Here is another situation for unit conversion

that is sometimes confusing to people. The specific question here is converting 500

inches squared (or square inches) into centimetres squared (or square centimetres depending on

what you call it). The issue here is converting units with exponents

in them. Both inches squared and centimetres squared

are units for measuring surface area, and generally we use units of length with an exponent

of 2 to measure areas just like we use units with an exponent of 3 to measure volumes of

three-dimensional spaces. I’m going to show you a mathematical method

for solving this problem that you can apply to any other problem with exponents on units. So, we are starting with 500 inches squared

and we want to know what the area would be in centimetres squared. The first thing we need is a relationship

between inches and centimetres. Now, you might ask at this point, “Why don’t

we find a relation between inches squared and centimetres squared, if those are the

units we’re actually converting between. And the answer is, you could do this question

that we, if you had a relationship like that available, but I’m going to teach you this

more general method because I think it is more useful, it’s not difficult and you can

use this method with any squared unit or cubed unit or even units with higher exponents,

like say if you had metres to the power of four, if you ever ran into that kind of question.” But anyway, I know the relationship is 1 inch

is equal to 2.54 centimetres. From this relation comes the standard two

conversion factors, 1 inch over 2.54 centimetres and 2.54 centimetres over 1 inch. And I want to use the one with inches on the

bottom so it will cancel. That’s because inches is on the top in the

original amount if you write it as a fraction. So far, this is exactly the same as any unit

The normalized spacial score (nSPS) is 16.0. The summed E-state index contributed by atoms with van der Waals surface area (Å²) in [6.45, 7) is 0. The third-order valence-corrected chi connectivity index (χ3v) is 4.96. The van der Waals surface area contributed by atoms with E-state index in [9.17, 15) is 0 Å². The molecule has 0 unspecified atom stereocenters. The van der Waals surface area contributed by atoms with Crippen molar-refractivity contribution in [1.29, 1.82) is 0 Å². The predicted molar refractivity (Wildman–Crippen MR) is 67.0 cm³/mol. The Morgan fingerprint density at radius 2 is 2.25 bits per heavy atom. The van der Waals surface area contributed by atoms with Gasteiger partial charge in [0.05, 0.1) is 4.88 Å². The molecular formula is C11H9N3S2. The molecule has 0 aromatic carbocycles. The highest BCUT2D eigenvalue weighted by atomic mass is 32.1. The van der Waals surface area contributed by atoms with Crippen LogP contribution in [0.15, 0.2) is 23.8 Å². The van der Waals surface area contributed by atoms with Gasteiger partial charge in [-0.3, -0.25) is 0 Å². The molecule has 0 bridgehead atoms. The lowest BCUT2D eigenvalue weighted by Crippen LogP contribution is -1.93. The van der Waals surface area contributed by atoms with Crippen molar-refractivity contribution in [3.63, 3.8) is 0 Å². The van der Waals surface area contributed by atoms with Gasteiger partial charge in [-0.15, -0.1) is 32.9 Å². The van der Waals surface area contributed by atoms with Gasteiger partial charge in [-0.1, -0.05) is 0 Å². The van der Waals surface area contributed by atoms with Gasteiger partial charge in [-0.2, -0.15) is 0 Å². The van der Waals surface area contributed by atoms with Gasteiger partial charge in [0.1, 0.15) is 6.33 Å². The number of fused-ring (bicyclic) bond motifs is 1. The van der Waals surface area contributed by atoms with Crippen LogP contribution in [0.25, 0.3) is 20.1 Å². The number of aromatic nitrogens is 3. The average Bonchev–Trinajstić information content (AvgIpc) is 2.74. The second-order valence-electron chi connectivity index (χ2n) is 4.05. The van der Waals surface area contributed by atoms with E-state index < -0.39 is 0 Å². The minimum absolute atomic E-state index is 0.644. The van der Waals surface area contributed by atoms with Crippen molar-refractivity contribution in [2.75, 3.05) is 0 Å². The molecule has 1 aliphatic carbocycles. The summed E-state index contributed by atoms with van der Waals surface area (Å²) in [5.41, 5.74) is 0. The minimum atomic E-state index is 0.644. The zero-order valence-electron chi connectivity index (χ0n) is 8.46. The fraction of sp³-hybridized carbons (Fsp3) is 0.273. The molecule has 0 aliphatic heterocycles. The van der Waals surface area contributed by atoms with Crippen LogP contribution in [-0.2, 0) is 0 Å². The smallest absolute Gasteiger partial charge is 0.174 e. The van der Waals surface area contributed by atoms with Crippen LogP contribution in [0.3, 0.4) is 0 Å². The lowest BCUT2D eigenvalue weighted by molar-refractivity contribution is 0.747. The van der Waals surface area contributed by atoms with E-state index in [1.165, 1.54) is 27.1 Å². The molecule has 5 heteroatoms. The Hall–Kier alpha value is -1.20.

conversion problem, but here is where things are going to change. Because my original amount was in inches squared,

I have to square the entire conversion factor before I multiply by it. So I’ll put this whole fraction to the exponent

two, and this is what it looks like. Now, it helps here to remember a little about

how fractions work with exponents. Because the exponent is outside the bracket,

this is, arount the entire fraction, this exponent applies to the entire fraction top

and bottom. So I need to square both the top and the bottom

of this fraction, and the way it works out is the 2.54 squared is 6.45 and centimetres

squared is just centimetres squared, because that’s what happens when you square a unit

or raise a unit to any exponent, really, it’s just… the unit gets put to that exponent. So, what I just did was take this whole top

– 2.54 cm – and it because 2.54 squared and centimetres squared – the 2.54 squared is

6.45 and the centimetres squared is just centimetres squared. And now, doing the same thing with the bottom

of the fraction, I get 1 squared is 1 and inches squared is just inches squared. So, I did bottom the exact same way as the

top, and this is the result. So now, you can see with these two fractions

that inches squared will cancel, and all we have left to do is mulitply the fractions

together. 500 times 6.45 over 1 is equal to 3226, and

the only unit that hasn’t been canceled is centimetres squared, so that’s the answer. So, I’ll just write my final statement stating

that 500 inches is the same as 3226 centimetres squared. And that is the correct answer, but it’s always

a good idea to check and make sure it makes sense. Does it make sense that over 3000 centimetres

squared covers the same area 500 inches squared? And if you don’t have an idea of how big those

areas are, just check over each step, make sure the units cancelled properly (since if

they didn’t cancel, that could be a source of error), and make sure all the multiplying

was done right.